The last couple days have been busy. On Tuesday, I canned 10 pints of chicken. I still have over a gallon of broth to can so I decided to cook up some more chicken. Madison and I also butchered 9 chickens. All my roaster chickens are all processed. That’s a nice feeling. Now, I move on to the fryers. I think we have about 40 to do. Some are already sold. I’m happy for that as I don’t have to find room in the freezer for all of them.
Speaking of processing chickens; on Tuesday, Madison and I were on chicken number 3 when Kristine showed up to use Rich’s new fence for a backdrop for her daughter’s senior pictures. While we were chatting a bit, we heard some cat like screaming from the barn. Madison headed down to make sure Candle didn’t have a cat/kitten trapped. Kristine looked at me and said, “I don’t think it’s Candle, she’s standing right there” and Madison walked past her. So we said our goodbyes and I headed for the barn.
Madison and I headed to the barnyard trying to decide if it was just Tim (boar buck) making his “I need a doe” noises or if something else was in distress. Suddenly Madison says, “Mom, Piper’s giving birth in the ‘L’ paddock.” “WHAT?,” was my reply as I scanned the “L” for Piper and seeing her with 2 hooves and a nose on it’s way out.
You see, Piper is only 8 months old and shouldn’t even be bred. After a quick call to Rich, who was out with the cattle, we managed to get Piper into the barn and in a birthing pen. With a bit a help from Madison, Piper delivered this little guy:
We are questioning Piper’s mothering skills and have supplemented him with a bottle and also nursing in the evening from Cupcake. Piper has been giving him a toss when he tries to nurse sometimes. She’s still dependent on her own mom but she really is still a baby herself. I’d rather not have bottle baby but its OK if we do.
I didn’t get to my beef and barley soup on Tuesday so I’m hoping to can it today. We were int he twin cities yesterday. Chas had her VNS adjusted. I sure hope it helps with her seizures. The dr. said it may take up to 16 months for us to see a big enough change. UGH!
Anyway, Rich and I stopped at a homebrewing warehouse on the way home. Oh that was fun. Rich picked up some stuff to try to brew his own beer and I restocked my cheesemaking supplies. Then we were off to visit an apple orchard. I picked up 4 varieties of apples and wil be processing them over the next few weeks if we don’t eat them all first!
Anyway, I hear my chickens so I best get out and feed them. Have a great day!
The winds finally quit overnight and it was a fairly nice day out. Here are my broiler chickens enjoying the weather.
It’so nice to have them out of the coop and enjoying the grass and bugs. There’s almost 60 of them. These will be ready for processing mid June. I hope I can get them done before it gets so terribly hot here. I believe we will raise one more batch later on as Farmer Mike says they need a few for their freezer.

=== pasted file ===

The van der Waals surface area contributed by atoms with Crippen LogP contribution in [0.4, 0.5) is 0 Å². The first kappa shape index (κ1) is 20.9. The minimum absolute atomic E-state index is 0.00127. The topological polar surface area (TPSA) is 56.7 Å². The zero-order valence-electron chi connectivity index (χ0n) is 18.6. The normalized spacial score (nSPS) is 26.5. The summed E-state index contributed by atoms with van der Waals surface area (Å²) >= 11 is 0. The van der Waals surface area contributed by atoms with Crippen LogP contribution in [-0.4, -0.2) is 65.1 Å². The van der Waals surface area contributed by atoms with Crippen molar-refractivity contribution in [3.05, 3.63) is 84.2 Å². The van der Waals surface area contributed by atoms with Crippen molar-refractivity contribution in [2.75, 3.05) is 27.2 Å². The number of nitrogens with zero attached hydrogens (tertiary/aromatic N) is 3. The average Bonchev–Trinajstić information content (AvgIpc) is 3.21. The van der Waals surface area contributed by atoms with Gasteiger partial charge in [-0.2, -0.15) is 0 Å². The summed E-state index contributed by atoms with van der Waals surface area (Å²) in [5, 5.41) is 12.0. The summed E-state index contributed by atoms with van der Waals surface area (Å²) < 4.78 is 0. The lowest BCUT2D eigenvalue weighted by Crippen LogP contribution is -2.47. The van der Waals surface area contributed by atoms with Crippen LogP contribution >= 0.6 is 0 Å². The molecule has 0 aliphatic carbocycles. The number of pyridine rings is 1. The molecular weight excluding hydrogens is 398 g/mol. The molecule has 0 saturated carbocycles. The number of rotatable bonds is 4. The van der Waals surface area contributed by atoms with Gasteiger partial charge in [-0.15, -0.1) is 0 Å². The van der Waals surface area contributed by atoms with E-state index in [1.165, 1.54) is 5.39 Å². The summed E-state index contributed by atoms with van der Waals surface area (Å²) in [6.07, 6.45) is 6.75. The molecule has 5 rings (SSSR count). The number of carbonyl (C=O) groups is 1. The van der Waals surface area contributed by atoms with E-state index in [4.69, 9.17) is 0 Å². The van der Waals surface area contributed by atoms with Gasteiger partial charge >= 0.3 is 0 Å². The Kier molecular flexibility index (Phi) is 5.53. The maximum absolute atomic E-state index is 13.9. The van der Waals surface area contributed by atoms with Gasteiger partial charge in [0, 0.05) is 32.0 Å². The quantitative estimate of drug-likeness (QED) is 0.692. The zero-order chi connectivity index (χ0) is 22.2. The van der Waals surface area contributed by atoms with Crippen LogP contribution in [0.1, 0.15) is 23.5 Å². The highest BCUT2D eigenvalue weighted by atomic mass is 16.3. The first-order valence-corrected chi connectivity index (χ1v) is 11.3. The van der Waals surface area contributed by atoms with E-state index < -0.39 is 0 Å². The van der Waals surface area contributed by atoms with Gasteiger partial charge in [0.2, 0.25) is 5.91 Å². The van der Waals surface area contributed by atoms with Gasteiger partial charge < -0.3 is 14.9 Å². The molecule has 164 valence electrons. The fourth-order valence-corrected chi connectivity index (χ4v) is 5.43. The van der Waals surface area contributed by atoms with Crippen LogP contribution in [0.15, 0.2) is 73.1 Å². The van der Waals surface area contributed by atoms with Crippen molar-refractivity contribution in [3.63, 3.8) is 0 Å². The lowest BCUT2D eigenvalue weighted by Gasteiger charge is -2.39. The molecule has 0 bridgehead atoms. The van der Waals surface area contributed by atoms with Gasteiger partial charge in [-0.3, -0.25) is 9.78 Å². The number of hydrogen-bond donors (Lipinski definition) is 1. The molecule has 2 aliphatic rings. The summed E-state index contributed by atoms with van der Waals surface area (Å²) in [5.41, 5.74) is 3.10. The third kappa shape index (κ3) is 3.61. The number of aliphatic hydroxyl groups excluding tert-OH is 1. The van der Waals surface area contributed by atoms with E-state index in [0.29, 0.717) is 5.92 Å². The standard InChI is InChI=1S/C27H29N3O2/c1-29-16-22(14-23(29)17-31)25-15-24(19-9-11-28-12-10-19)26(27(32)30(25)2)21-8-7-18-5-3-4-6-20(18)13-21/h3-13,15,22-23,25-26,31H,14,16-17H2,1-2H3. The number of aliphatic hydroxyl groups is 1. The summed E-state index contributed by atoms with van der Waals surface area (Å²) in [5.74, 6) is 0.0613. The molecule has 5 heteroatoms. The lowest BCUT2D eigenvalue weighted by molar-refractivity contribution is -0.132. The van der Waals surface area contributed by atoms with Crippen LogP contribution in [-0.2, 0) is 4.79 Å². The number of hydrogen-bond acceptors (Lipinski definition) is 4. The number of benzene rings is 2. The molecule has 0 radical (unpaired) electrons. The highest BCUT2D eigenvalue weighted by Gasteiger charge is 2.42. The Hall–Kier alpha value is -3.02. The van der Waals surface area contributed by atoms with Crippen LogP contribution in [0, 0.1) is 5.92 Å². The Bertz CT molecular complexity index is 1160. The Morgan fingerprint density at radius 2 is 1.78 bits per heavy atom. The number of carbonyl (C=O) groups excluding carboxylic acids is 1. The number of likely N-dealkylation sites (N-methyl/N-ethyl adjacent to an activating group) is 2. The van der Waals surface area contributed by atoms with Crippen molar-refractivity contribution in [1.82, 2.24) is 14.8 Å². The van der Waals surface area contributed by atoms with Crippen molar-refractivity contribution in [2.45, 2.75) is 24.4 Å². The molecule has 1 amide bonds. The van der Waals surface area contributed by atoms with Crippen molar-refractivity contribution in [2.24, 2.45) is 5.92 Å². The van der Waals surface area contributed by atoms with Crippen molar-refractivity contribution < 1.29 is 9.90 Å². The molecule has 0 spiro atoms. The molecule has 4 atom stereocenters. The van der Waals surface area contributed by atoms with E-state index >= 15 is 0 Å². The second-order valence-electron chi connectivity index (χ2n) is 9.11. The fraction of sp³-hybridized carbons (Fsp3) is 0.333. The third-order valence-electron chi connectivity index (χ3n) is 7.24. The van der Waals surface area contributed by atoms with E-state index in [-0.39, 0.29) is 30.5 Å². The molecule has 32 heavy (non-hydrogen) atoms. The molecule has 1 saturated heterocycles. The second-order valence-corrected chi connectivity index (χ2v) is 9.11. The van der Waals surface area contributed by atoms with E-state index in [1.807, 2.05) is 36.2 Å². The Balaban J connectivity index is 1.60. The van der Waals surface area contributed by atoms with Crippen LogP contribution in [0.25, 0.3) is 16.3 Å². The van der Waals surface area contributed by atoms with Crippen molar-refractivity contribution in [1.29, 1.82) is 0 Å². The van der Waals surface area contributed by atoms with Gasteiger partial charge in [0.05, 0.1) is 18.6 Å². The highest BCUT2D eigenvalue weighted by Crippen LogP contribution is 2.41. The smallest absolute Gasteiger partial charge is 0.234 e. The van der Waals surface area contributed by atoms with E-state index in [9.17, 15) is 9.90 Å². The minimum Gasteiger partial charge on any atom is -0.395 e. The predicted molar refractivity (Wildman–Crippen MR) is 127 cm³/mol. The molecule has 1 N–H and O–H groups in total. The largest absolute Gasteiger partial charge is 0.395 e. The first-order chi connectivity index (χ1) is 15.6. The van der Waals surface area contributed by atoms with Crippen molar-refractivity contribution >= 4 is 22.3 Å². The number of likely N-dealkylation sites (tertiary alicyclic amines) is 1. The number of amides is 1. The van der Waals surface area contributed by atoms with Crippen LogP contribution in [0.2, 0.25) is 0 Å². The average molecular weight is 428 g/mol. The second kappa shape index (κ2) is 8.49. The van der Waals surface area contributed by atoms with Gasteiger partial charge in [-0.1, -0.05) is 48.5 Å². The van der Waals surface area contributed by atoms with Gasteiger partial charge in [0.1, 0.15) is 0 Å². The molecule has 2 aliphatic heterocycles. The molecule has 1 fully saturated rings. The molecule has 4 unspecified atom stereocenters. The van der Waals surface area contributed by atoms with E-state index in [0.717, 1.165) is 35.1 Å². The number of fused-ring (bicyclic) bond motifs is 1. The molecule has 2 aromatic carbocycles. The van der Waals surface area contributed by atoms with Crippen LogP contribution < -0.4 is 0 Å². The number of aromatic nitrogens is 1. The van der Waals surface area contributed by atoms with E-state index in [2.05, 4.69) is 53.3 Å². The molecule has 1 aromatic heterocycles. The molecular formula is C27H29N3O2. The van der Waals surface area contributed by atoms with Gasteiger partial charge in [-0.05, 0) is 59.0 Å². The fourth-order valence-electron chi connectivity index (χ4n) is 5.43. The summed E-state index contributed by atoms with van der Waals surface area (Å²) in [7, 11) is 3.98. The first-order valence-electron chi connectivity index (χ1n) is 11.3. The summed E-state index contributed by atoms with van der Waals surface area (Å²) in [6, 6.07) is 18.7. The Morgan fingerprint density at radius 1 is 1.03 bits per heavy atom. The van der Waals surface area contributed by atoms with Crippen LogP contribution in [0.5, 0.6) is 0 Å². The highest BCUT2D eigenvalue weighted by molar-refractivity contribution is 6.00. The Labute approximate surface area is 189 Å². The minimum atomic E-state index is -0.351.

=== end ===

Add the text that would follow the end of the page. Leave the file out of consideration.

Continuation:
Today when I dropped off a litter of bunnnies at the farm store after Chas’ doctor’s appt, I had a long chat with Ron about chickens. I’m trying to decide if we are going to raise the fast growing broiler chickens this year or go with the slower growing ones. After our talk, I think I’m going to order a mix and compare them. I was very pleased with the cornish cross last year but all they do is sit and eat. Plus, I have ppl asking for "colored" broiler chickens so I think it would be to my advantage to grow a few.
It’s really messy outside as the snow we got yesterday is melting. The dogs are a mess and right now, I wish they were permanent outside dogs! But mud is a sign of spring… oh yeah!
Nothing much happened around the homestead today… just the same old stuff. So I’m going to call it a night. GoodNight!
Since we were so busy yesterday, today we headed to the local farm store intown to find some chicks and ducklings for Madison’s 4H poultry projects. The first thing Madison spotted was quail, Japanese Quail to be exact. These tiny birds are awfully cute and Madison made a quick call the Dad to see if she could buy a few. Of course, he said, she could try a few so we bought 5.
Next, were the brown egg layers. Madison loves Barred Rocks so we bought 10 of those. 4 americanas, a Production Red and Gold Star also joined the box. Unfortunately, they didn’t have any ducklings yet so we’ll be "shopping" over the next few weeks for waterfowl.
The big news in the barn today was the milking of Lacey. If you follow my blog, you may remember me mentioning her about a month ago. She is a 15 year old toggenburg goat. Actually, she has a birthday coming up so she’s going on 16. She was part of the package deal we made with John when we purchased Lucy and Annie. We were to take her as well.
Anyway, John had told me that Lacey is a heavy milker and never really dries up. He said his kids milked her every 4-6 months just to relieve some pressure in her utter. Lacey last kidded 3 years ago.
So Madison decided to milk Lacey this am. Between Madison and Rich, they managed to milk 10 cups of milk from the old gal. That was quite impressive. I wonder what she’s like when she has kidded???
Well, I think that covers today. GoodNight!